Archives for posts with tag: Vulnerable

I received this zenpencils’ cartoon from my good friend, S, this morning, and thought I’d share.

Although, I have never been in love, my heart has had its shares of wounds. I’ve closed it off like below.

My story could have been the same up to the point of locking it away and not letting anyone close to it, except…


I bandaged and inflated my own heart through self-love, and I absolutely know that opening my heart will make me vulnerable, and that’s okay.

Another friend, R, have said to me several times, “you just need to find someone who can unpack your baggages.” I never really understood that, because I felt that I should unpack my own, so that I could be whole to love someone. Perhaps I may be someone who has to help patch up someone’s heart, I don’t know…

All I know is, love is the greatest gift I could ever give to someone else. If my love is returned, then that’s a real treasure.

Not unlike the cartoon, I am sure that when I meet someone who I can potentially fall in love with, there would be moments when I would want to close off my heart out of fear. I am aware of this, and this awareness I hope will help me through the unpredictable journey of love, rather than give in to fear and lose out on the opportunity to love and be loved.

That’s all I can really do, right? So I am grateful for my free floating, patched up heart… 😉

Zen Pencils

I grew up in a culture in which girls had to prove that they are just as capable as boys.  To be a daughter in a culture in which sons are golden, I had to prove my worth.  I had to ignore my limitations. I had to learn to be invincible.

So when I got sick and I was crippled with pain a few times, I really detested being in a position to ask for help.  I felt vulnerable.  Weak.  I felt like Wonder Woman all my life until October of 2012.

I have a really good friend, R, whom I have known for maybe 5 months, but I totally bonded with.  Interestingly enough and serendipitously, everything in R‘s path were cleared so that my friend can focus on healing, except R wouldn’t ask for help and remained very independent–while still continuing to help others.  R is back in the hospital and we are all worried, but because of R, I learned something valuable.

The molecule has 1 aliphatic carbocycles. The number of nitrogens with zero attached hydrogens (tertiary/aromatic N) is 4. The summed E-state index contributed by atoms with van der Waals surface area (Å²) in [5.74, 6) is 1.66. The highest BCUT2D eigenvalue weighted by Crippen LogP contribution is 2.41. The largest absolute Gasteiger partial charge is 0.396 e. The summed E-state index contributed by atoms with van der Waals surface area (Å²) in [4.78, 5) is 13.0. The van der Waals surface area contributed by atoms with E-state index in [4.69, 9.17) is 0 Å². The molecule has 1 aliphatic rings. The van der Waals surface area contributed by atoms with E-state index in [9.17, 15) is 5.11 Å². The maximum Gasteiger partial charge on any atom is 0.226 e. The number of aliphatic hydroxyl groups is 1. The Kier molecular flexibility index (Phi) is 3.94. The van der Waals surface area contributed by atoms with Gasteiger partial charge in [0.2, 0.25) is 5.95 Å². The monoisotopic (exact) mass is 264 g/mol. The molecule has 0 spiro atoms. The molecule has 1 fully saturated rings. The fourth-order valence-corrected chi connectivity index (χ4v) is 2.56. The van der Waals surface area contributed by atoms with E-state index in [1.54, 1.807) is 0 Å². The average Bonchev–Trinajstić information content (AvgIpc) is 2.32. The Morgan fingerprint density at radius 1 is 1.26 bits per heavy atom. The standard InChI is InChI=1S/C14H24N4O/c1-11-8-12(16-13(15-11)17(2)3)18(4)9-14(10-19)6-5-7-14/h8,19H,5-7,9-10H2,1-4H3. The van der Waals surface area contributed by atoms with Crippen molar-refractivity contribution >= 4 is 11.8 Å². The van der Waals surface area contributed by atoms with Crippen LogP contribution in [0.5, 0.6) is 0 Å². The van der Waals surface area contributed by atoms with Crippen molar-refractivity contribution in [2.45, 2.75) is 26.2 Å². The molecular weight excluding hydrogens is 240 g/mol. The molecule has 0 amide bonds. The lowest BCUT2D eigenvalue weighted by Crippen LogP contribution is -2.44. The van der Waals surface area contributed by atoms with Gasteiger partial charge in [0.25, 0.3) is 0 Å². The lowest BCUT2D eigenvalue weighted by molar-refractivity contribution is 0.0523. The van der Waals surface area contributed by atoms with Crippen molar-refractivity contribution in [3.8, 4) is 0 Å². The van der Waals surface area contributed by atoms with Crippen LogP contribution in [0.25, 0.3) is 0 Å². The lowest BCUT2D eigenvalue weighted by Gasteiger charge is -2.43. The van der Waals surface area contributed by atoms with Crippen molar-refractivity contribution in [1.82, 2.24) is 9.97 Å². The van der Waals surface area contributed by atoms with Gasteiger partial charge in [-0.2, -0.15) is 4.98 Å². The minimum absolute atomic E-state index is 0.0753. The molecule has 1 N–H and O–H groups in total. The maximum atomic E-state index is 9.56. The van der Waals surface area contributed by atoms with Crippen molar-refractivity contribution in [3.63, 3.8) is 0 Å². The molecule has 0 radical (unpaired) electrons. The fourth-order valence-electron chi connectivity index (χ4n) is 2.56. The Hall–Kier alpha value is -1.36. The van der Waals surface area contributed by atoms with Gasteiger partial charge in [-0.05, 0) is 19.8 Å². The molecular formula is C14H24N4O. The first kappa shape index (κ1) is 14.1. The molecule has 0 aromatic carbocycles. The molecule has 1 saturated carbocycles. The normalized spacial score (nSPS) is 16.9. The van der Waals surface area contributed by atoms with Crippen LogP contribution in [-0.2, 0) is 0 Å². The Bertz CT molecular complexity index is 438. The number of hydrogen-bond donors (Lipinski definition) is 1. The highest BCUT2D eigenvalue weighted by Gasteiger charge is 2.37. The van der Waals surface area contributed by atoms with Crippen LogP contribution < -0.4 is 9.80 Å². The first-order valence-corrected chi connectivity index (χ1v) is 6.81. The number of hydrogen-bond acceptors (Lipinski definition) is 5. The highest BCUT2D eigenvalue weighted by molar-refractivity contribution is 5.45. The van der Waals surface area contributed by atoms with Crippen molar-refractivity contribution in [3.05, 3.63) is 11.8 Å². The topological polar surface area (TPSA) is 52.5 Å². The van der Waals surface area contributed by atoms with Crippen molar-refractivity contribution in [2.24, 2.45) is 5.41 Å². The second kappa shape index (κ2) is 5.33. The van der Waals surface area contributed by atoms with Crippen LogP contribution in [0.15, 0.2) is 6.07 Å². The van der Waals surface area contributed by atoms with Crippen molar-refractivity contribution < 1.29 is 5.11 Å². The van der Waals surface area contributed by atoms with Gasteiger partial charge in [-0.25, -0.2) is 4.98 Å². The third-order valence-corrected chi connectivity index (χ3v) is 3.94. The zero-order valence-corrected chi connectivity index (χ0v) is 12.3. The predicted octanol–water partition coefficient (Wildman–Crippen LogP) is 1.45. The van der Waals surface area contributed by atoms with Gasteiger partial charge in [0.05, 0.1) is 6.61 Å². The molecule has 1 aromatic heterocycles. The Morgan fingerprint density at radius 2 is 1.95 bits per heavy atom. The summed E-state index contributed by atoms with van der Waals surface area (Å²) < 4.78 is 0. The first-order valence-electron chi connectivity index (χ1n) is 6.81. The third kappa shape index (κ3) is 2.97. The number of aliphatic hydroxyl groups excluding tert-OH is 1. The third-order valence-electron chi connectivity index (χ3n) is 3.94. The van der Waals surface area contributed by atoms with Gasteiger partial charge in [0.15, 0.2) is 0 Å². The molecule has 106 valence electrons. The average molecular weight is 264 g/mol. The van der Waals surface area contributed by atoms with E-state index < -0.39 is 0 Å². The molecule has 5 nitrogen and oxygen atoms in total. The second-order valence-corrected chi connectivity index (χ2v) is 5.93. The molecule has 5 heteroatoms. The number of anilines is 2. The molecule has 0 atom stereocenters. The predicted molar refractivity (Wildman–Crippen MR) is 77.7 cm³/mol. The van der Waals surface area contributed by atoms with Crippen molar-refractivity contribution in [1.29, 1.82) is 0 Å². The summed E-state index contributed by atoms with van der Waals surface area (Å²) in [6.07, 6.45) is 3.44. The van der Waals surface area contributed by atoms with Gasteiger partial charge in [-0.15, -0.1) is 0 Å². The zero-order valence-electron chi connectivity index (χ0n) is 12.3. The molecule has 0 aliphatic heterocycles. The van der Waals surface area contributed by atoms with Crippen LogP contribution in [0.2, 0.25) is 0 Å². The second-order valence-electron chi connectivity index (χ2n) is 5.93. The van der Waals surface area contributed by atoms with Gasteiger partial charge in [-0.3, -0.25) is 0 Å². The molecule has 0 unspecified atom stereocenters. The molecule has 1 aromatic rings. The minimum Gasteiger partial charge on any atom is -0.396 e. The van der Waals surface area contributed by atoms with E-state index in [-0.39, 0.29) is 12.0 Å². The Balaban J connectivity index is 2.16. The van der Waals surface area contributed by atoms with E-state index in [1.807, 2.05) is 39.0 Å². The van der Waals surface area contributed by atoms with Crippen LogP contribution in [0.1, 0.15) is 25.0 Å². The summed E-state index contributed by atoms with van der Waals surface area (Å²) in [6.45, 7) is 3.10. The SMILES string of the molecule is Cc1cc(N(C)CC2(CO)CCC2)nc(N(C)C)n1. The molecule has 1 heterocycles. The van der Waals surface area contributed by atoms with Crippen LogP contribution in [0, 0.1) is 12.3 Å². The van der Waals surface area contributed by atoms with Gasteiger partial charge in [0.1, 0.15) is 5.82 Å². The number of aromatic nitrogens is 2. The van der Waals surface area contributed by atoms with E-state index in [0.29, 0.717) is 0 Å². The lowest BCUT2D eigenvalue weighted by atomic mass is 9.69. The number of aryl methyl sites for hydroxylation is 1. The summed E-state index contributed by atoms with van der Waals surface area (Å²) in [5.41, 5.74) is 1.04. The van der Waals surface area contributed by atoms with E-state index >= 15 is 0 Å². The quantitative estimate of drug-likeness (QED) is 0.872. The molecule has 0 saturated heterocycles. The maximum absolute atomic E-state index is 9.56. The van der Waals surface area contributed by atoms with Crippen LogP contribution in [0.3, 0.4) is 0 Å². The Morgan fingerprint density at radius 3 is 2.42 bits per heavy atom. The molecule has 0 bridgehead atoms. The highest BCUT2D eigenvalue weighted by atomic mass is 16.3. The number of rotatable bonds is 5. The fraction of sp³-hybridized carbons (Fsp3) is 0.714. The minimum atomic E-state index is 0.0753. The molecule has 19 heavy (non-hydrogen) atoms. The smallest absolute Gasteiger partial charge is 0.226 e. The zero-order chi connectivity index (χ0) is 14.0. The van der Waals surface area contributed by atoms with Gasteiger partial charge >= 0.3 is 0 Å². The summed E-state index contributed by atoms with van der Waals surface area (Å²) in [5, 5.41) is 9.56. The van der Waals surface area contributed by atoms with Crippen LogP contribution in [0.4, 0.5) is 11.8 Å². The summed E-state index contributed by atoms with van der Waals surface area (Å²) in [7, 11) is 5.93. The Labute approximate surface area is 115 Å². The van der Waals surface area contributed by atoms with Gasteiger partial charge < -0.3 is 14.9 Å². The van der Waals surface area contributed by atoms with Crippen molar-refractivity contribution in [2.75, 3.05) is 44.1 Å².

In part 1 of Oprah’s Lifeclass with Dr. BrenĂ© Brown, Dr. Brown said something really profound…

“When you cannot accept and ask for help without self-judgment, then when you offer other people help, you are always doing so with judgment.”

How many of you know people who are dreadfully sick?  How many of them are so nice and so giving that you can’t believe that they could have cancer, an incurable disease, or something else just as dreadful?

I heard, earlier this month, at the Hay House World Summit via a conversation with Dr. Lissa Rankin, that most people who are sick are those who are constantly giving of themselves and they often fail to take care of their own selves.  They keep on helping others, until they are derailed by sickness, and they become the ones that need help.

TimeStill today, I am always ready to help others, just like R, but I also realized that it is not only important to take care of myself, but that in order to help myself, sometimes I need to be gracious enough to ask for and accept help.

So, R, I know you will eventually read this because I practically shoved the link down your throat… ;D  We are here for you.  You don’t even have to ask, but please do!  Do it for self-love!  Do it for you!  We are ready to give you our most precious gift… our time.

Some links:

Dr. Brené Brown on Help and Judging (Huffington Post article)
Dr. BrenĂ© Brown on Help and Judging Video (Oprah’s Lifeclass)
Hay House World Summit (2014)
Dr. Lissa Rankin
Rick Warren

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